Aunt Lillibet Tells a Story

Once there was a young wombat named Benson, who lived in a safe, warm wombat hole with his mother and his two aunts, Lillibet and Moss.

It was the middle of summer and one evening there was a big storm, with lots of thunder and lightning. Afterwards, when the rain stopped and all the thunder and lightning were finished, everyone sat around the table drinking hot chocolate and eating tomato sandwiches and telling stories.

Benson said, “When Pascoe hears about what happened tonight, she’s going to make a great story out of it.”

Pascoe was the story-teller. She listened to everyone’s news and stories and passed them on to everyone else.

Aunt Lillibet said, “What do you mean? It was a perfectly ordinary evening.”

Benson said, “No, it wasn’t. What about when you were hiding under the bed screaming ‘Help! Help! A rat!’?”

Aunt Lillibet said, “Excuse me, young man, you seem to have gotten everything all wrong. I think it would be much better if I told the story.”

“How would you tell the story, Lillibet?” asked Benson’s mother.

“I’d say exactly what happened,” Aunt Lillibet said. “There was a very big storm and I decided that it would be a good time to clean under the bed – I was certainly not hiding!

“While I was under the bed checking for dust, I felt a small, wet nose press up against me. I certainly did NOT scream, ‘Help! A rat!’ I knew straight away that it wasn’t a rat, it was a bandicoot who had come in out of the storm, so what I DID say, very calmly, was, ‘Hello, where are you at?’”

Benson said, “If you weren’t scared, Aunt Lillibet, why did you run into the kitchen and hide in the pantry?”

Aunt Lillibet said, “IF you would let me tell the story, Benson! I went to the kitchen because I thought that our young guest might be hungry. While I was looking in the pantry for something to eat, the door accidentally shut behind me.”

Benson’s mother said, “And that was when you ate all the raisins and the turnip crisps.”

Aunt Lillibet said, “While I was in the pantry I thought I would do a little tidying up. The raisins were past their best and the turnip crisps were starting to get stale so I tidied them up.”

“Into your tummy,” Aunt Moss said.

Benson said, “So when I opened the pantry door, why did you yell, ‘You dirty rat, get away from me!’ and throw a tomato at me?”

“Who’s telling this story?” Aunt Lillibet demanded. “When the door opened, it was very dark and I didn’t recognise you at first, so I said, ‘Who is that? Would you like a cup of tea?’ The tomato I was holding may have slipped out of my hands and it may have fallen onto your face, I couldn’t really say.”

“So then why did you run into Aunt Moss’s room and climb on top of her cupboard?” Benson asked.

“This is exactly why I am telling the story, to straighten out all these misunderstandings,” Aunt Lillibet said. “I didn’t run into Aunt Moss’s room, I went in to ask if she would like a cup of tea. And then I noticed something on the floor.”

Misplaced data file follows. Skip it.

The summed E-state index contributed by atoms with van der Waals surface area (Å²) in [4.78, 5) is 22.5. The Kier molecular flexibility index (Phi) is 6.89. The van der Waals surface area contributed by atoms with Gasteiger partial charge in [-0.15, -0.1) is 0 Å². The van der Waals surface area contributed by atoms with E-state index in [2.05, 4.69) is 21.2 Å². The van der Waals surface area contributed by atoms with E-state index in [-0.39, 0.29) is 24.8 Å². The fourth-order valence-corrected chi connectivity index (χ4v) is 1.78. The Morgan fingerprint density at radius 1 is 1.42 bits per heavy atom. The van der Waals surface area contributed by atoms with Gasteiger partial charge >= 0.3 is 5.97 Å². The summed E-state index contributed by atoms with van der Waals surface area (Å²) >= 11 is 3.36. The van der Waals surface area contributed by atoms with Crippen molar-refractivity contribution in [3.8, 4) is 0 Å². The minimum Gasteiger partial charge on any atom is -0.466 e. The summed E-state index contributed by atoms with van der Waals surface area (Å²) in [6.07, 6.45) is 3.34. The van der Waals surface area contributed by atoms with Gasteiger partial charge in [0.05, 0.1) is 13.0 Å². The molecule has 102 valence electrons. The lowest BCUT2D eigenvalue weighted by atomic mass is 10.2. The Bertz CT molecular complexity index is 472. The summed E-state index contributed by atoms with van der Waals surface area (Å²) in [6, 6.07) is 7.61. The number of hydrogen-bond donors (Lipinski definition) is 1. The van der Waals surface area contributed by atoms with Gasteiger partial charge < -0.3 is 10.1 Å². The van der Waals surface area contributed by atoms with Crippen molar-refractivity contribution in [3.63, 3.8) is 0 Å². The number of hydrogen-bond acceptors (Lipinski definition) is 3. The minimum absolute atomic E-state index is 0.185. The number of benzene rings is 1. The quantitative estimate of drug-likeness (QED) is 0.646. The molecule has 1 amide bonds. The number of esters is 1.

Aunt Moss said, “Arnold and Leslie are turtles, not rats. When you shouted, ‘Rats! They’re everywhere!’, they were very upset.”

Aunt Lillibet said, “I wasn’t shouting. I raised my voice because I thought you were asleep and I thought I saw a bat in your hair. It wasn’t my fault there were turtles all over the floor and I had to get onto the cupboard so as not to step on any of them.”

“Really, Lillibet,” said Aunt Moss, “it was only two turtles, and Leslie is very small. There was no reason at all to start throwing my cactuses at them.”

“They slipped!” Aunt Lillibet said. “I was trying to make myself comfortable on top of the cupboard and the cactuses slipped off! Why you would want to keep cactuses on top of your cupboard is beyond me. Anyone trying to climb up there is bound to sit on them, and they’re extremely uncomfortable.”

“Is that what made you fall off the cupboard?” Aunt Moss asked.

“I did not fall off the cupboard, Moss, I stepped down, gracefully and elegantly,” Aunt Lillibet said.

Benson said, “And then you ran into the bathroom and slammed the door and yelled, ‘The rats are everywhere! Save yourselves!’”

“I don’t know why everyone seems to have such bad memories!” Aunt Lillibet said. “Naturally I wanted to wash my hands after being on top of that dusty cupboard. I was just calling out that the bathmat was in there, in case anyone was wondering, and then I thought I should remind everyone that we should all save water. ‘Save water, please,’ is what I said.”

“Really, Lillibet!” Aunt Moss said. “Do you expect anyone to believe that that’s the true story?”

“Of course,” Aunt Lillibet said, “and the next time Pascoe comes for a visit, I will tell her exactly what happened, just the way I remember it,” she said.

Benson thought about it. He asked his mother, “When someone tells a story, are they saying what really happened, or just what they think happened?”

“I think it all depends on your point of view,” she said. “Sometimes it’s what they wished had happened. Anyway, it all ended happily, that’s the main thing. Would anyone like another sandwich?”

“Yes, please,” said the bandicoot, holding out his plate.

“I’d love one,” said a rat, peeping out of the pantry.

Aunt Lillibet screamed and fell off her chair.

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